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Deliberate secondary fires in the Hamilton area increased by nearly a quarter last year.

The “disappointing rise” was the only “area of increase” according to station commander Alistair Stewart who outlined statistics for 2020-21 to the Hamilton area committee on Tuesday.

Across the region, there were 424 deliberate secondary fires last year, which is an increase of 23 per cent on 2019-20.

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Secondary fires – such as bin and grass fires – are classed as less serious than primary fires and are generally as a result of anti-social behaviour.

Primary fires are fires which involve a monetary loss such as a vehicle or a property fire.

An increase in deliberate secondary fires is often attributed to bonfire season however that wasn’t the case last year.

Mr Stewart told the committee: “This is the only area of increase throughout all the key performance indicators.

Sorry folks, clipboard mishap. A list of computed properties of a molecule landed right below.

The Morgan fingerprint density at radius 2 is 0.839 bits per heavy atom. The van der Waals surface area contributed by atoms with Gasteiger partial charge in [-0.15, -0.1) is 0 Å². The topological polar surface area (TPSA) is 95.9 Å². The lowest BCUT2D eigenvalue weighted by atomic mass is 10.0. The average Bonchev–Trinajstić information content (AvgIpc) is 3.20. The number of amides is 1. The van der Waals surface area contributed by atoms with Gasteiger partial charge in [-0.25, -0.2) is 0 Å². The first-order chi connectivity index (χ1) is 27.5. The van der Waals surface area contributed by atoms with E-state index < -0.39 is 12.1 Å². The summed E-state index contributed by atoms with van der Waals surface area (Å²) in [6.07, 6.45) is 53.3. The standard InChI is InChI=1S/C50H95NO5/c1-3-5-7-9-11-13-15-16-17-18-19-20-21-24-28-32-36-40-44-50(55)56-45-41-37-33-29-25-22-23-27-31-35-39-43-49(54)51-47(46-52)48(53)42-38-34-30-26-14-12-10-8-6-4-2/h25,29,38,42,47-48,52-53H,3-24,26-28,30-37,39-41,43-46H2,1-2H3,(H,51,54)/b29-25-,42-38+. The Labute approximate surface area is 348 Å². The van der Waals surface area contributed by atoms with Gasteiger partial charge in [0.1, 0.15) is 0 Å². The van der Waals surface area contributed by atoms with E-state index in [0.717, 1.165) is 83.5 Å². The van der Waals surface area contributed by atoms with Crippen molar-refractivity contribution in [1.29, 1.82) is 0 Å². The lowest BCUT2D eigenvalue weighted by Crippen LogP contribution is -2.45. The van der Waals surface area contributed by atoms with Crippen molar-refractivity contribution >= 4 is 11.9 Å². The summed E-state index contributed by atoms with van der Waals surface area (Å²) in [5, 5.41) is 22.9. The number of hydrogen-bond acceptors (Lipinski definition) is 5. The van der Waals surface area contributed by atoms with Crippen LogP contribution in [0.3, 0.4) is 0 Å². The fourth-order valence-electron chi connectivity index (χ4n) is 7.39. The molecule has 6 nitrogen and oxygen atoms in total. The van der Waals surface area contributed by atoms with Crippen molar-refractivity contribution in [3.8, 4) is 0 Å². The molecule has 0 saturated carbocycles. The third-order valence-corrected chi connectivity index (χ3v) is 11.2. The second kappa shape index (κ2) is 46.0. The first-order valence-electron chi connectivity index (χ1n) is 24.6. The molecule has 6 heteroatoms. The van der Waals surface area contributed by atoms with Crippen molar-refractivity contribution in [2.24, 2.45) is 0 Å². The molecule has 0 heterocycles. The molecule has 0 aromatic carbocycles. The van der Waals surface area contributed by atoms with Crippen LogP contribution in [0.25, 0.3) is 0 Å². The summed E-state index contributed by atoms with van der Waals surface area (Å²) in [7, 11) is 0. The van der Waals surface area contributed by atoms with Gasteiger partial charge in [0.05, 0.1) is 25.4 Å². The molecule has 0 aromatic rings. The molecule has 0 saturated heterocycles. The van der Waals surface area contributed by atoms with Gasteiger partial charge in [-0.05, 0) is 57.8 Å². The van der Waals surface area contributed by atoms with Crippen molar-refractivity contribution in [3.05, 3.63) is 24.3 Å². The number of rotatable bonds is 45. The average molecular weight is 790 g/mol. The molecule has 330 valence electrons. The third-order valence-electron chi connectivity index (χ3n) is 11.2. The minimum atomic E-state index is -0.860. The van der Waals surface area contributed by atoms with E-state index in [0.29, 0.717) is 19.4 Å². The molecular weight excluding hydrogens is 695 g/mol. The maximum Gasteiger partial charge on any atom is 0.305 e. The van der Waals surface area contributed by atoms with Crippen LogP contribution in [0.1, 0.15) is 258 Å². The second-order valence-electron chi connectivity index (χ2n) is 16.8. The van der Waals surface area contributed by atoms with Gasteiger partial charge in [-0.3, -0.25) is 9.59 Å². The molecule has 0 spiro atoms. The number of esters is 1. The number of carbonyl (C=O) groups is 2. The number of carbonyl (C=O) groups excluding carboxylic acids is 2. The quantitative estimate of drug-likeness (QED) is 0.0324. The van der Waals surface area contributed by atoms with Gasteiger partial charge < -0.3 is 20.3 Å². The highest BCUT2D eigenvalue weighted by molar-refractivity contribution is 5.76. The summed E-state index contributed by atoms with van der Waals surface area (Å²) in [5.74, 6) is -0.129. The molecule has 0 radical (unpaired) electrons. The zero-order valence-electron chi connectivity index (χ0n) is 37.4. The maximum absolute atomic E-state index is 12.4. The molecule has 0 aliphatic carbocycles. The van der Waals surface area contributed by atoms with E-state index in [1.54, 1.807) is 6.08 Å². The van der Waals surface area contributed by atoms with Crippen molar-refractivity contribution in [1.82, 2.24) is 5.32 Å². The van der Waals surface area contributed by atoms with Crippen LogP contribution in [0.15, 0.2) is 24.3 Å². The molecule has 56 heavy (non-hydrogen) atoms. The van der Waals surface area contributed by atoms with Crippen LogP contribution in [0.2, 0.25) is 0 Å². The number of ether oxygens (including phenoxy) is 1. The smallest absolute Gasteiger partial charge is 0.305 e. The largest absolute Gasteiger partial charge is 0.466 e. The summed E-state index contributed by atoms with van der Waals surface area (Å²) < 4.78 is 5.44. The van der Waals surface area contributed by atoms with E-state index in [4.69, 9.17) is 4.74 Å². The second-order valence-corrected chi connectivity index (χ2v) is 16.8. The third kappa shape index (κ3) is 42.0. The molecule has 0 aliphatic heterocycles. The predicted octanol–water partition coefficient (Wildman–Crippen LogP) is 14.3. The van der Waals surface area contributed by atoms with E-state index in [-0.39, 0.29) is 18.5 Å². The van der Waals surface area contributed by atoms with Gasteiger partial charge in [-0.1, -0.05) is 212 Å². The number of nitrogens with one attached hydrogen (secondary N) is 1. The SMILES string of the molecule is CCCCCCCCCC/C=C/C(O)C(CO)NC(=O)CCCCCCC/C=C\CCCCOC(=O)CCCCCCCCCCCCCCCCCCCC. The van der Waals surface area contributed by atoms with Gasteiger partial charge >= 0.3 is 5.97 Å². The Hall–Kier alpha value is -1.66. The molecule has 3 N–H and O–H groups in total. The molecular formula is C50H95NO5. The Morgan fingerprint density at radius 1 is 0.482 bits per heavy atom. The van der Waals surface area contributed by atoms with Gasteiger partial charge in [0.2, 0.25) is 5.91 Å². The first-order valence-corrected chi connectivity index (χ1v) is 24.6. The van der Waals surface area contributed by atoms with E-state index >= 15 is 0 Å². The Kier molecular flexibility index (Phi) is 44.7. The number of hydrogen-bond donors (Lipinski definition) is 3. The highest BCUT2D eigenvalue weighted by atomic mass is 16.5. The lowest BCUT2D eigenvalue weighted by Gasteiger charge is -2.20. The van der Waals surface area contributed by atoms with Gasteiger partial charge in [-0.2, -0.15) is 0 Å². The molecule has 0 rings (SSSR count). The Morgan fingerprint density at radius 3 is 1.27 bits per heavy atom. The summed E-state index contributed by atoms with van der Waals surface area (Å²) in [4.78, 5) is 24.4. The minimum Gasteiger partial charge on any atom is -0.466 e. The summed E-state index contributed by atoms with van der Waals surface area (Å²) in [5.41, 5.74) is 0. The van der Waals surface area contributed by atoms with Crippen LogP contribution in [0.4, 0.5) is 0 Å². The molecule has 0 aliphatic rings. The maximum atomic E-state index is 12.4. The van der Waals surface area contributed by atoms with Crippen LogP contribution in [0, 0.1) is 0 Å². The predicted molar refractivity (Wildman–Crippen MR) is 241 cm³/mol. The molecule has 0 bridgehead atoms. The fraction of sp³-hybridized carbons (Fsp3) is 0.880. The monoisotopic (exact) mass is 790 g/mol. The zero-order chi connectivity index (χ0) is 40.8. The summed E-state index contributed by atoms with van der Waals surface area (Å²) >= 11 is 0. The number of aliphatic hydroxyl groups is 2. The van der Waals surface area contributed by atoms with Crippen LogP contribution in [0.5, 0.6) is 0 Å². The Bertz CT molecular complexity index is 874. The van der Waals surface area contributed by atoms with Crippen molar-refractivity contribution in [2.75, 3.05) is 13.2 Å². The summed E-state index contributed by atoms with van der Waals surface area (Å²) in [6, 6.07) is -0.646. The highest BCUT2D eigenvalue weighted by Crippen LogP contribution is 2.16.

“Predominantly, it is refuse fires that cause the issue and caused the increase.

“What we did identify was that under normal circumstances bonfire season would generally see an increase.

“This year, under closer scrutiny, bonfire season was one of the quietest we’ve had in quite a few years.

“If it’s not the fireworks and the bonfires, where is the increase?

“The Larkhall area is the area we’ve had the largest increase, that was 30 per cent on the previous year.”

With coronavirus restrictions in place, the fire service have been unable to visit schools to carry out their regular engagement activity with young people but Mr Stewart did not say if this was to blame for the increase.

Deliberate primary fires were down by 10 per cent on 2019-20 to 55 last year while accidental house fires fell by five per cent to 77.

Accidental other building fires fell by seven to 15 last year and the number of road traffic collisions attended by the fire service dropped to 20 – down 56 per cent.

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Mr Stewart added: “I believe that the performance within the Hamilton area has been excellent over the last 12 months.

“It’s all very positive as far as I am concerned.”

The number of people injured in fires last year fell to four – down by 17 on the previous year – however, one person died after a fire in Blantyre.

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